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By Richard Burnett

Marlene O'Toole Throughout her long and varied career, Marlene O’Toole’s name has shown up in a wide range of industry, advocacy, and public service. A former Florida state representative, IBM executive, nonprofit leader, and education advocate, O’Toole has prioritized people, causes, programs, and legislation.

Now, her name takes top billing in the title of a new industrial park proposed for central Sumter County.

The Marlene O’Toole Industrial Park is planned for 404 acres south of the city of Coleman — land that has been used for ranching and sod farming for decades, according to the permit application filed by the Villages Land Operating Co. with the Southwest Florida Water Management District. The site is just northeast of the Gov. Rick Scott Industrial Park, another VLOC development.

It is the latest honor for O’Toole, who has been head of Beacon College’s collegiate transitions work for student career development since early 2018.

During her career as a GOP lawmaker from 2009 to 2016, she received a number of honors such as Legislator of the Year from the Associated Industries of Florida IT Council, Distinguished Advocate from the Florida Chamber of Commerce, and the Public Service Award from the Florida Network of Children’s Advocacy Centers. In her second term, she was chair of the House Education Committee.

O’Toole said she was notified in early June that the new industrial park would be named after her. The proposal was reported in the June 11 edition of The Villages Daily Sun, which included a congratulatory comment from now-Sen. Rick Scott, who applauded her dedicated support and leadership in education and economic development.

“I feel very honored and humbled by this gesture,” she said. “But that’s not the most important thing about this industrial park. The most important thing is the jobs it will create for the people of that area. I had an office there when I was a state representative and I learned a lot about that area. There’s a lot of poverty there and people in need of good paying jobs. This will make a big difference in their lives.”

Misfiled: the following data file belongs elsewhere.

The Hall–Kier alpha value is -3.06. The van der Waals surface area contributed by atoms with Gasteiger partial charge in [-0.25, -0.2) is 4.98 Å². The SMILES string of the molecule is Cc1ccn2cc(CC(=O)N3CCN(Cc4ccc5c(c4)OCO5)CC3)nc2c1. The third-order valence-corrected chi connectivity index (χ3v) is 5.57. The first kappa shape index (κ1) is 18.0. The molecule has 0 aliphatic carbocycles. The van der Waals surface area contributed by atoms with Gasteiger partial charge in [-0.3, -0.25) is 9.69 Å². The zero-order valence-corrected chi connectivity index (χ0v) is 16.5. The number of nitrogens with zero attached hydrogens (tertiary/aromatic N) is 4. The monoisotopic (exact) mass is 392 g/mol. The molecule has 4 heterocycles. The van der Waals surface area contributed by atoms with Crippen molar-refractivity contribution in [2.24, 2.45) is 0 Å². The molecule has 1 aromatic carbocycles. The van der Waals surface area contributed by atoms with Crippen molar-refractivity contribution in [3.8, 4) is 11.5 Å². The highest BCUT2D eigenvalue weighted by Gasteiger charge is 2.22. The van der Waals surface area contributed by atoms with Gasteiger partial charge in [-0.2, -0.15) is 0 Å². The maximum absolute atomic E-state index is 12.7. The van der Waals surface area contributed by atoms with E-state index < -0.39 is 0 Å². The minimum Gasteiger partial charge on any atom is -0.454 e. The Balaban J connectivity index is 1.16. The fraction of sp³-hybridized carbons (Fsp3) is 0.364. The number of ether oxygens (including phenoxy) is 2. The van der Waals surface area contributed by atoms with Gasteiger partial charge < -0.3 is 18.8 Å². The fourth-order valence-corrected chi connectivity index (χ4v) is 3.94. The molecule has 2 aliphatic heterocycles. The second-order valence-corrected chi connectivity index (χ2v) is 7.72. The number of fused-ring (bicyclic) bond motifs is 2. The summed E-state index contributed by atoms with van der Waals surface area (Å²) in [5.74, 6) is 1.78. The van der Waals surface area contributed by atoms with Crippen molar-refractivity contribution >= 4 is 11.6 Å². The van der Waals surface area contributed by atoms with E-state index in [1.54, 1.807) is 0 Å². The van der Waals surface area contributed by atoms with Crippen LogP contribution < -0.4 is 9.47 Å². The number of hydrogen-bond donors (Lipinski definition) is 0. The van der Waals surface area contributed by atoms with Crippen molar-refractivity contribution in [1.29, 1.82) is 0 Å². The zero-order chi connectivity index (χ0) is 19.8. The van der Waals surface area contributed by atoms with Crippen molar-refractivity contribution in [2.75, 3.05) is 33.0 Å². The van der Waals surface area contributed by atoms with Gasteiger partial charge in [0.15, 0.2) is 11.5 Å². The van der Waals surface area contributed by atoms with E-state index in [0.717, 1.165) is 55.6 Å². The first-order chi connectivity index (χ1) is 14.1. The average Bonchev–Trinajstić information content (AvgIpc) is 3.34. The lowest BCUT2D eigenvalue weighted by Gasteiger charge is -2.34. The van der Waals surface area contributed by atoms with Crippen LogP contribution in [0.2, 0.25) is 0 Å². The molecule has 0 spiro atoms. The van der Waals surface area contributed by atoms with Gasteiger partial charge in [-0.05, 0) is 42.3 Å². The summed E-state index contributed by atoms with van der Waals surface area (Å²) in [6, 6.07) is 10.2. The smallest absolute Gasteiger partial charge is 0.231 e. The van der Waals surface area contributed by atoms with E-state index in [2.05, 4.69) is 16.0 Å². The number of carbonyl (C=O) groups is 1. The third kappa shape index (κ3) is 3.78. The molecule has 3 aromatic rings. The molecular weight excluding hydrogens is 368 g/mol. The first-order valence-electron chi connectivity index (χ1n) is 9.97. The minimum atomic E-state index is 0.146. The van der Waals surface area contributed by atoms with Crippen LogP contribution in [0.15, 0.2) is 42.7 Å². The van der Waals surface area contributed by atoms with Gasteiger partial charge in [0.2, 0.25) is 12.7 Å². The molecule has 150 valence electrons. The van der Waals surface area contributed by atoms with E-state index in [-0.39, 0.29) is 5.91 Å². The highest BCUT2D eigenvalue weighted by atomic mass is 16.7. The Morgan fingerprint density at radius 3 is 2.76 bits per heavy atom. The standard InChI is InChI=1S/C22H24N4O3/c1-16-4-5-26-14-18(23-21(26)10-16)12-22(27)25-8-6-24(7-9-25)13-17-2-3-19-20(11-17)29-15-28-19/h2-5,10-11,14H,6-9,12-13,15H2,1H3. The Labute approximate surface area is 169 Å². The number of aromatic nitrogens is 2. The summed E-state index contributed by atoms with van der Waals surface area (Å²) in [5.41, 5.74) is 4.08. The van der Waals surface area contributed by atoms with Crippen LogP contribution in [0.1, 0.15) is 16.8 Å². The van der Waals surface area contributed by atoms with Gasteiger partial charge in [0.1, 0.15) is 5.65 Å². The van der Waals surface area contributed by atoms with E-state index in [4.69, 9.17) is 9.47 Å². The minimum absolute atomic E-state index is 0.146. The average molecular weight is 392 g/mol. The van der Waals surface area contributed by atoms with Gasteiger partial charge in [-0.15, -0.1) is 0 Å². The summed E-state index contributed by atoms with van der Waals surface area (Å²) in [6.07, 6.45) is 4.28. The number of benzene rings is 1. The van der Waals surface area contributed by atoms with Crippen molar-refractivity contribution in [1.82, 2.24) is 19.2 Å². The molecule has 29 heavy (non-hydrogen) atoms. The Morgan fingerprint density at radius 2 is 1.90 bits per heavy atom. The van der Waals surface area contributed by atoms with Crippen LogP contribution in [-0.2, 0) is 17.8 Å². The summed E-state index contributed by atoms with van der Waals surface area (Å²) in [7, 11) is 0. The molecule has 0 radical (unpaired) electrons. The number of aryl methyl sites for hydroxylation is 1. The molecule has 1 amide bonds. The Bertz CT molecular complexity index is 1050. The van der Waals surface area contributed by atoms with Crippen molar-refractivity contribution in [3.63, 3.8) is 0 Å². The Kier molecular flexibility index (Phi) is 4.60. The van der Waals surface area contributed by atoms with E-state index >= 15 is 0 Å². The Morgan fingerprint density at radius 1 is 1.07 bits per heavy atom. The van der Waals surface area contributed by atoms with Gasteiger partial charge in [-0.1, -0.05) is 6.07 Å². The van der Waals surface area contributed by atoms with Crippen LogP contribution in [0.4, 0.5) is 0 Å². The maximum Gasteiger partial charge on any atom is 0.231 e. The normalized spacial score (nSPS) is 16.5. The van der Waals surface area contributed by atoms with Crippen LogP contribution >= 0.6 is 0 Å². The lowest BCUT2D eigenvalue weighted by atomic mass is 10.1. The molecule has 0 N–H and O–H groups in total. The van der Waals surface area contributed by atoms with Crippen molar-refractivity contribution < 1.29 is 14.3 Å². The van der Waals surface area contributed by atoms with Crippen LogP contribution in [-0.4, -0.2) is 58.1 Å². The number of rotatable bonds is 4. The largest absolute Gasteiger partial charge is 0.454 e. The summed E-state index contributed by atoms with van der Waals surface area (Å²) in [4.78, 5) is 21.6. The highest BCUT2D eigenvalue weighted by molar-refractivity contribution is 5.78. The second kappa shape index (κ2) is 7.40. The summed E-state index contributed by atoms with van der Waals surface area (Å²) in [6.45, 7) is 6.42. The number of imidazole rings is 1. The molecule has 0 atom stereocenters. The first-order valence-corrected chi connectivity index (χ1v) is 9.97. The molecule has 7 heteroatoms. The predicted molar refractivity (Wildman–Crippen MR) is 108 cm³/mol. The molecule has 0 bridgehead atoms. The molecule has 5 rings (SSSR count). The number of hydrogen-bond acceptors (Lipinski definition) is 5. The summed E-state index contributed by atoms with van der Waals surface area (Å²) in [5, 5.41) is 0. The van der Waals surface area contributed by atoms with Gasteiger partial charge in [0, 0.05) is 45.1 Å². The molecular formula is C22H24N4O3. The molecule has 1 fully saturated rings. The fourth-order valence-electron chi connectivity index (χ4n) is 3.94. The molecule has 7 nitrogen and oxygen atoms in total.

Dr. George Hagerty, Beacon’s president, said O’Toole has become an integral part of the college community since joining the faculty.

“The Beacon community is understandably proud of this honor memorializing her investment in the arena of workforce development for our region and state,” he said. “Her tireless advocacy, both on this campus and in Central Florida, has made a true difference in the daily lives of many. Kudos to Marlene and those responsible for bestowing this recognition.”

Since Hagerty recruited her to Beacon — the nonprofit liberal arts school and America’s first accredited baccalaureate institution dedicated to educating students who learn differently — more than three years ago, O’Toole has thrown herself into the job, with her characteristic energy.

“My role and the role of my staff is to focus on career development for the students from the minute they get here and every step of the way,” O’Toole said. “They always have the opportunity to talk with us about the line of work they want to go into and how they can make that happen with their major. Along the way, we help them decipher what they really want to go and how to chart their course.”